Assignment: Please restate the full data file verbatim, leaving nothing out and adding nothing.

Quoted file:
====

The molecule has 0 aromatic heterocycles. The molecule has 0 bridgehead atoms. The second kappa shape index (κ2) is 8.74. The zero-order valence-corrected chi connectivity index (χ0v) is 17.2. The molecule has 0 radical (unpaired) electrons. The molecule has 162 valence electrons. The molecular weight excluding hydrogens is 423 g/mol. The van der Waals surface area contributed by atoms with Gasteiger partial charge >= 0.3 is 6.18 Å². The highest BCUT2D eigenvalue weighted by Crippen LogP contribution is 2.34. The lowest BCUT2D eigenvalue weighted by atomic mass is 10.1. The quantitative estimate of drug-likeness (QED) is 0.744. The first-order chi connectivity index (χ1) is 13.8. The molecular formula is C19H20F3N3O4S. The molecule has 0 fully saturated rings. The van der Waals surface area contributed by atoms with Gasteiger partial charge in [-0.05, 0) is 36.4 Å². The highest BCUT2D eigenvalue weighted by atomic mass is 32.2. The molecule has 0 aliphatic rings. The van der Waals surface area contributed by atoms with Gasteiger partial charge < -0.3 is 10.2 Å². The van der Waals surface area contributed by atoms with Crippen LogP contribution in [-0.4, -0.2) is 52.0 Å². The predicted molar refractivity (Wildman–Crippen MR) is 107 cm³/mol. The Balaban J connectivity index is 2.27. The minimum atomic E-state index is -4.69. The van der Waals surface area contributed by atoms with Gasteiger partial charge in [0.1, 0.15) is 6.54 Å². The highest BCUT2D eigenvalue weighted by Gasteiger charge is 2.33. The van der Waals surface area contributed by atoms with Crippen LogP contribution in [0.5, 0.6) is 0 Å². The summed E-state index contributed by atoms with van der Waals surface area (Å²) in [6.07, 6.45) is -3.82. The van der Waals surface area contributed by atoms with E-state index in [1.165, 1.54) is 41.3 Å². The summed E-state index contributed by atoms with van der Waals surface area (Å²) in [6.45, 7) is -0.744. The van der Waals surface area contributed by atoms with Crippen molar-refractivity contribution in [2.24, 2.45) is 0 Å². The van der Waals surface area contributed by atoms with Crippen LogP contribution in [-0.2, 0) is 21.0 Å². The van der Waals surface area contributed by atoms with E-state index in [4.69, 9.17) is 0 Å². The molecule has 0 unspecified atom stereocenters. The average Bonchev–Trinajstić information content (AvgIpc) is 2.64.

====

The molecule has 0 aromatic heterocycles. The molecule has 0 bridgehead atoms. The second kappa shape index (κ2) is 8.74. The zero-order valence-corrected chi connectivity index (χ0v) is 17.2. The molecule has 0 radical (unpaired) electrons. The molecule has 162 valence electrons. The molecular weight excluding hydrogens is 423 g/mol. The van der Waals surface area contributed by atoms with Gasteiger partial charge >= 0.3 is 6.18 Å². The highest BCUT2D eigenvalue weighted by Crippen LogP contribution is 2.34. The lowest BCUT2D eigenvalue weighted by atomic mass is 10.1. The quantitative estimate of drug-likeness (QED) is 0.744. The first-order chi connectivity index (χ1) is 13.8. The molecular formula is C19H20F3N3O4S. The molecule has 0 fully saturated rings. The van der Waals surface area contributed by atoms with Gasteiger partial charge in [-0.05, 0) is 36.4 Å². The highest BCUT2D eigenvalue weighted by atomic mass is 32.2. The molecule has 0 aliphatic rings. The van der Waals surface area contributed by atoms with Gasteiger partial charge < -0.3 is 10.2 Å². The van der Waals surface area contributed by atoms with Crippen LogP contribution in [-0.4, -0.2) is 52.0 Å². The predicted molar refractivity (Wildman–Crippen MR) is 107 cm³/mol. The Balaban J connectivity index is 2.27. The minimum atomic E-state index is -4.69. The van der Waals surface area contributed by atoms with Gasteiger partial charge in [0.1, 0.15) is 6.54 Å². The highest BCUT2D eigenvalue weighted by Gasteiger charge is 2.33. The van der Waals surface area contributed by atoms with Crippen LogP contribution in [0.5, 0.6) is 0 Å². The summed E-state index contributed by atoms with van der Waals surface area (Å²) in [6.07, 6.45) is -3.82. The van der Waals surface area contributed by atoms with E-state index in [1.165, 1.54) is 41.3 Å². The summed E-state index contributed by atoms with van der Waals surface area (Å²) in [6.45, 7) is -0.744. The van der Waals surface area contributed by atoms with Crippen molar-refractivity contribution in [2.24, 2.45) is 0 Å². The van der Waals surface area contributed by atoms with Crippen LogP contribution in [-0.2, 0) is 21.0 Å². The van der Waals surface area contributed by atoms with E-state index in [4.69, 9.17) is 0 Å². The molecule has 0 unspecified atom stereocenters. The average Bonchev–Trinajstić information content (AvgIpc) is 2.64.